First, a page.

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I read Japanese, and want to try processing some Japanese text. I tried this using Python 3:

for i in range(1,65535):
    print(chr(i), end='')

Python then gave me tons of errors. What went wrong?

 !"#$%&'()*+,-./0123456789:;<=>?@ABCDEFGHIJKLMNOPQRSTUVWXYZ[\]^_`abcdefghijklmnopqrstuvwxyz{|}~Traceback (most recent call last):
  File "C:\test\char.py", line 11, in <module>
    print(chr(i), end='')
  File "C:\Python31\lib\encodings\cp1252.py", line 19, in encode
    return codecs.charmap_encode(input,self.errors,encoding_table)[0]
UnicodeEncodeError: 'charmap' codec can't encode character '\x80' in position 0: character maps to <undefined>

My understanding is that the chr function goes on to convert Unicode numbers into the respective Japanese characters. If so, why are the Japanese characters not outputted? Why does it crash at the end of the list of Roman characters?

Please also correct me if I am mistaken in my understanding that the Unicode set was devised solely to cater for non-Western languages.


I tried the 3 lines suggested by John Machin in IDLE, and the output worked!

Before this, I had been using Programmer's Notepad, with the Tools set to capture python.exe compiler's output. Perhaps that is why the errors came about.

However, for most other things, the output is captured properly; then why does it fail particularly in this process? i.e. Why does the code work in the IDLE Python Shell, but not through Programmer's Notepad output capture? Shouldn't the output be the same, regardless of the interface?

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A bit of warning: Don't try this code in your home ;) Almost hung my Terminal.app. BTW, works for me on Mac OS X. –  kennytm Feb 28 '10 at 19:14

6 Answers 6

up vote 7 down vote accepted

If as you say you read Japanese, you must be aware that Japanese is written using FOUR different types of characters: (1) kanji (Chinese characters) (2) Katakana (3) Hiragana (4) Romaji ("Roman" letters). There are many tens of thousands of kanji of which only a few thousand are in common use.

Your code, had it worked as you imagined it might, would have printed not only the the "Roman" characters, but also Greek, Arabic, Hebrew, Cyrillic (used in Russian etc), Armenian, half a dozen or so different but related character sets used in India, many I've left out, about 11 thousand Hangul Syllables (used in Korean) and a bunch of gibberish for code points that aren't used, and (depending on which shell you were running it in) may have crashed when it got to 0xD800 (the first surrogate).

A little less ambition will give you Hiragana, Katakana, and a few "CJK Unified Ideographs". The examples below were run in IDLE.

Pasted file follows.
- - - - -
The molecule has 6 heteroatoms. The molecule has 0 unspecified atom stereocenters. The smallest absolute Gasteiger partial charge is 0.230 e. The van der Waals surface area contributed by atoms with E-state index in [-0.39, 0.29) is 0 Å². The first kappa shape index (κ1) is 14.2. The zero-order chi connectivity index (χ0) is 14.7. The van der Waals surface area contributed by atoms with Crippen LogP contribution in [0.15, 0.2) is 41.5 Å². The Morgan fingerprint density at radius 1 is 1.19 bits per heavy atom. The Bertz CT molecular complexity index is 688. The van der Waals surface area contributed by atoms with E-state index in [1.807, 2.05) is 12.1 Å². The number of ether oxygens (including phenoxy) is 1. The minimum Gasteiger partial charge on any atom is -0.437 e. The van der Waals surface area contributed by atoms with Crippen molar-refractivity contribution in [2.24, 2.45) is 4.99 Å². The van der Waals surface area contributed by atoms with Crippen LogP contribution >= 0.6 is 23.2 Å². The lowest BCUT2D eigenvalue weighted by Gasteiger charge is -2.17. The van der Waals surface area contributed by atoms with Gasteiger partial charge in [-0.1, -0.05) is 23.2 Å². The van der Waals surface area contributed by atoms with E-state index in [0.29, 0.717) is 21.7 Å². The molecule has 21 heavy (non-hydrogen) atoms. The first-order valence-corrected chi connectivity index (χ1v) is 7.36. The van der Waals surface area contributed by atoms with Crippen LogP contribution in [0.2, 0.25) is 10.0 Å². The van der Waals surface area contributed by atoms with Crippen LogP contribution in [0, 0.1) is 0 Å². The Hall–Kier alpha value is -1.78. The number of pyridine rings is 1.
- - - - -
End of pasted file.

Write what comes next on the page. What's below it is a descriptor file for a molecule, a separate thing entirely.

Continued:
>>> for i in range(0x3040, 0x30a0): print(chr(i), end='')

>>> for i in range(0x30a0, 0x3100): print(chr(i), end='')

>>> for i in range(0x4e00, 0x4f00): print(chr(i), end='')


Update The reason you had a problem is that the shell/IDE that you were using supplies only the Windows GUI bog-standard stdout, for which the default encoding (in your neck of the woods) is cp1252 (remember the mention of cp1252 in your traceback?) which is adequate in your case for the Romaji but not much else. Available-anywhere-without-downloads alternatives: (1) IDLE (2) write file encoded in UTF-8 and read it in Notepad. I'm sure others could suggest other IDEs.

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Yes, I am aware of the Japanese syllabaries, the extent of use of Chinese characters in Japanese, and that my code would have printed out other characters not related to the former two. I tried all 3 codes, but I keep getting this error: return codecs.charmap_encode(input,self.errors,encoding_table)[0] UnicodeEncodeError: 'charmap' codec can't encode character '\u3040' in position 0: character maps to <undefined> –  anonnoir Mar 1 '10 at 2:34
@user283169: don't put that detail in comments; edit your question to show the full traceback and error message, and tell us what shell (e.g. IDLE) you are using. Note that I ran what I showed you in Python 3.1's IDLE (using the interactive prompt) under Windows XP SP2. You appear to be running under Windows also; if you can't reproduce my results, you'd need to say rather exactly what you are doing (including the contents of "char.py"). –  John Machin Mar 1 '10 at 3:08
I'm sorry about that. I will take the advice and do that next time around. (A quickie: if I update the original question, will the post be 'bumped up'?) An interesting development came up, and I have updated my question to reflect it. –  anonnoir Mar 1 '10 at 4:06